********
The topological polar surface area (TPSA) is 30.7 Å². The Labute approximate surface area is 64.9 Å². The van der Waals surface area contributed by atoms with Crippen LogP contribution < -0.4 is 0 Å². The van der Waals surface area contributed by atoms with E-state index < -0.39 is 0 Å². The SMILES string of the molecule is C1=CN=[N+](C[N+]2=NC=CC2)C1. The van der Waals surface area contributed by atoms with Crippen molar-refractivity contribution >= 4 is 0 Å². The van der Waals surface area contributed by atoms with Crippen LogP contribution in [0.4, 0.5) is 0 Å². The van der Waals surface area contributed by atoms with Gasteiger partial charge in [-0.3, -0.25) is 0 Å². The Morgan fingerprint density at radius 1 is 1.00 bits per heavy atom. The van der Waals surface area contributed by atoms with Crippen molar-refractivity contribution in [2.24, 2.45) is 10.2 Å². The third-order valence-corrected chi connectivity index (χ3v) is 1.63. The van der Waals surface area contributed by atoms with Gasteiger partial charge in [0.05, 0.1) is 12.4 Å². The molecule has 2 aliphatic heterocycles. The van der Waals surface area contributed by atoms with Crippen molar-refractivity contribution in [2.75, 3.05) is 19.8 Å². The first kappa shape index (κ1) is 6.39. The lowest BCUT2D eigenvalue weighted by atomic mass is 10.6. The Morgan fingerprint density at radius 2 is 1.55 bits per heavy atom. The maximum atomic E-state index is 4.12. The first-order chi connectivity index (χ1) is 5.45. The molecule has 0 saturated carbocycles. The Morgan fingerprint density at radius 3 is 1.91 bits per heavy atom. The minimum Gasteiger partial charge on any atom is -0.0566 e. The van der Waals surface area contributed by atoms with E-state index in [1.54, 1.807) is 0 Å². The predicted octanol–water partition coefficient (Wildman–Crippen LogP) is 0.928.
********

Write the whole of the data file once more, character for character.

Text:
The topological polar surface area (TPSA) is 30.7 Å². The Labute approximate surface area is 64.9 Å². The van der Waals surface area contributed by atoms with Crippen LogP contribution < -0.4 is 0 Å². The van der Waals surface area contributed by atoms with E-state index < -0.39 is 0 Å². The SMILES string of the molecule is C1=CN=[N+](C[N+]2=NC=CC2)C1. The van der Waals surface area contributed by atoms with Crippen molar-refractivity contribution >= 4 is 0 Å². The van der Waals surface area contributed by atoms with Crippen LogP contribution in [0.4, 0.5) is 0 Å². The van der Waals surface area contributed by atoms with Gasteiger partial charge in [-0.3, -0.25) is 0 Å². The Morgan fingerprint density at radius 1 is 1.00 bits per heavy atom. The van der Waals surface area contributed by atoms with Crippen molar-refractivity contribution in [2.24, 2.45) is 10.2 Å². The third-order valence-corrected chi connectivity index (χ3v) is 1.63. The van der Waals surface area contributed by atoms with Gasteiger partial charge in [0.05, 0.1) is 12.4 Å². The molecule has 2 aliphatic heterocycles. The van der Waals surface area contributed by atoms with Crippen molar-refractivity contribution in [2.75, 3.05) is 19.8 Å². The first kappa shape index (κ1) is 6.39. The lowest BCUT2D eigenvalue weighted by atomic mass is 10.6. The Morgan fingerprint density at radius 2 is 1.55 bits per heavy atom. The maximum atomic E-state index is 4.12. The first-order chi connectivity index (χ1) is 5.45. The molecule has 0 saturated carbocycles. The Morgan fingerprint density at radius 3 is 1.91 bits per heavy atom. The minimum Gasteiger partial charge on any atom is -0.0566 e. The van der Waals surface area contributed by atoms with E-state index in [1.54, 1.807) is 0 Å². The predicted octanol–water partition coefficient (Wildman–Crippen LogP) is 0.928.